Protesters denounce Google plan for 'two-tier internet'
Around 100 people have rallied outside Google's California offices to protest against controversial proposals to alter how data is treated over the web.
Google and Verizon suggest treating fixed line services differently to wireless and some specialised content.
This would allow net providers to give priority to certain online traffic.
Protesters outside the famed Googleplex said this would create a "pay-to-play" service and urged Google to live up to its famous motto "don't be evil".
"Companies like Google have benefited from a free and open internet and their plan will destroy that," said James Rucker of ColorofChange.org, one of many consumer and public advocacy groups taking part in the event.
"They are talking about producing a fast lane, essentially a higher tier, for premium content that means if you want to play in the 21st Century internet you will have to pay."
The proposals unveiled this week by the search giant and telecom titan Verizon champion an open net for wireline services but suggest loopholes for wireless and what they called "differentiated" content.
Critics have said this would undermine the principle of net neutrality where all web data is treated equally and no-one is given preferential treatment or discriminated against.
"Whether you are a blogger, an entrepreneur, a journalist or someone trying to organise a community, the internet is precious," said Mr Rucker.
"We all want to stand together to ensure it is protected for the future. We would expect Google to take leadership in making that happen, not be on the front line of undoing that."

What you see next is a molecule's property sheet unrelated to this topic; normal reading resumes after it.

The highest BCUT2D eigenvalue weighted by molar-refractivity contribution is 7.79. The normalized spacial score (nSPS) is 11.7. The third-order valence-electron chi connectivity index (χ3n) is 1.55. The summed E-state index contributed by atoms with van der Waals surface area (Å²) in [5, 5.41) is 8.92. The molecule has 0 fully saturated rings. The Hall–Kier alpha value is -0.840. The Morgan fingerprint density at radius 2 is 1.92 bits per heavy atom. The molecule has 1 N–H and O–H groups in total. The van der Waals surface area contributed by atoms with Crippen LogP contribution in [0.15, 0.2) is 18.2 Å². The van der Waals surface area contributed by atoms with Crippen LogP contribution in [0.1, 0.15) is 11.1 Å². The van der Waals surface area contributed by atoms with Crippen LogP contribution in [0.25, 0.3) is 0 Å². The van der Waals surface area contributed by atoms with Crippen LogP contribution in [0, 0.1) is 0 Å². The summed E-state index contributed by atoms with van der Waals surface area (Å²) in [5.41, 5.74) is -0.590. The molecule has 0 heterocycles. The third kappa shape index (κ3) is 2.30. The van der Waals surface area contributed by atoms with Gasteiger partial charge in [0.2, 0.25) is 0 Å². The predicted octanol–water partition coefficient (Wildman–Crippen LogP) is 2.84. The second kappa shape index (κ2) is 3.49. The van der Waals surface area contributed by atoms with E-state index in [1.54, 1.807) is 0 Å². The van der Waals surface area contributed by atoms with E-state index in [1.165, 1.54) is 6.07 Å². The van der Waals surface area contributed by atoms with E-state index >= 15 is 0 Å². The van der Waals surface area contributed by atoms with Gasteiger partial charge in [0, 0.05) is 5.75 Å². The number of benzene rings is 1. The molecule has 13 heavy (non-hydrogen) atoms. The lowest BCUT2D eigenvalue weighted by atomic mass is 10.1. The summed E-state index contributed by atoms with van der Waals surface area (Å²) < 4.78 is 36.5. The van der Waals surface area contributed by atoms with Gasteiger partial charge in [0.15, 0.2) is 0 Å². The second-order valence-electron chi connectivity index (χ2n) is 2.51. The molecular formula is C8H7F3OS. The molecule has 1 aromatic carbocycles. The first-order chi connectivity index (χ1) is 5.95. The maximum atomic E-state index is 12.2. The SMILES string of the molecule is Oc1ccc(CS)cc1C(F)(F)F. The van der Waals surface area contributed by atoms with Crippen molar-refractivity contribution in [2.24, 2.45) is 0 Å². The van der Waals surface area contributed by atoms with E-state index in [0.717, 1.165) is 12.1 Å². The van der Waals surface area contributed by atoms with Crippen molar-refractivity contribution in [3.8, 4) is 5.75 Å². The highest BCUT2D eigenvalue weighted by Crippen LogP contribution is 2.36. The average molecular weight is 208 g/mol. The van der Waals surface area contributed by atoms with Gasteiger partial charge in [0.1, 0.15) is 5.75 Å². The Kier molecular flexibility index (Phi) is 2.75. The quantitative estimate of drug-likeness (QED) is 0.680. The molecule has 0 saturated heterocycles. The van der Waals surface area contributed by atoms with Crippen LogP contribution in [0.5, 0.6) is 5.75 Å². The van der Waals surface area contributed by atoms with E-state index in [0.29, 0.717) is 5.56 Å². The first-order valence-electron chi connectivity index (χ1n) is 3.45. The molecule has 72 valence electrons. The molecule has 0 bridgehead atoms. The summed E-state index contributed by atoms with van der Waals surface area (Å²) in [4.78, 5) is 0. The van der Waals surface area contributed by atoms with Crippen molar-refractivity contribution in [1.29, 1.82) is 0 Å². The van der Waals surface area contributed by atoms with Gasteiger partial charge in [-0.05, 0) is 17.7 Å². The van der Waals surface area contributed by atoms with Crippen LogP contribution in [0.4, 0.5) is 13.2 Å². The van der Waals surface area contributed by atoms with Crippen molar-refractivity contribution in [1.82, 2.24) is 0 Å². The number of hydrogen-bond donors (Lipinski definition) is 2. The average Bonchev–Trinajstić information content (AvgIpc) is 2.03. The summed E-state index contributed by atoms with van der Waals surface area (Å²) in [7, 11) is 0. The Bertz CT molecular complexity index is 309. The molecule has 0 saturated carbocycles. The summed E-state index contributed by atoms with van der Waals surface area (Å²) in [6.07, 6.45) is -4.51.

Google and Verizon made their announcement after the Federal Communications Commission (FCC) ended closed-door talks with service providers and internet companies to find a consensus on the principle of net neutrality.
The FCC is trying to navigate what it has called a "third way" to resolve the issue after its authority was called into question when a court ruled it had no power to sanction Comcast for slowing some net traffic.
Net neutrality is seen as central to the government's broadband plan to provide high speed access to every citizen by 2020.
Protestor Christine Springer criticised the lack of leadership coming from the agency.
"The FCC is sitting on their hands. They are hoping nobody will notice but unless we make a lot of noise the corporate giants will prevail. The job of the FCC is to regulate not negotiate with giant corporations."
Those taking part in the rally agree and chanted slogans like "net neutrality is under attack, stand up and fight back" and "we demand our internet rights, together we stand together we fight".
There was also some singing to the tune of "Clementine" organised by a group of senior citizens calling themselves the Raging Grannies.
"We want to raise awareness about this issue and shine a light on how important it is to keep the internet free and open to one and all," said Raging Granny Gail Sredanovic.
Martha Champion donned a heavy black Victorian costume to drive home her concerns.
"I am in mourning for the death of the internet and believe this plan will lock out those that can't afford to pay a premium for their content to load faster or for their site to go quickly."
The rally also attracted the very young. Seven year old Alexis Buggs said she took part "to help save the internet".
Her mum Erin Hodgson told BBC News "I'm a stay at home mom and so it was either go to the park or come out here and take a stand and teach my kids about putting our voice out there and being proud to be American."
The rally organisers presented Google with boxes of petitions they claimed held the signatures of 300,000 people opposed to anything that would harm the principle of net neutrality.
Google asked those that took part in the protest to fill out a form and submit their own comments about the proposals.
Afterwards the company's head of public policy, Nicklas Lundblad spoke to reporters.
"This is an important issue, a complex issue and it deserves to be discussed. Google is a fierce supporter of an open internet and we see that we have a couple of key enforceable protections in our proposal with Verizon and that is much better than no protections at all.
"This issue has been at a standstill for quite some time and we think this proposal is a way to advance that discussion."
In a move that comes as no surprise, telecom company AT&T has given its backing to the plan while firms like Facebook and Skype have denounced it.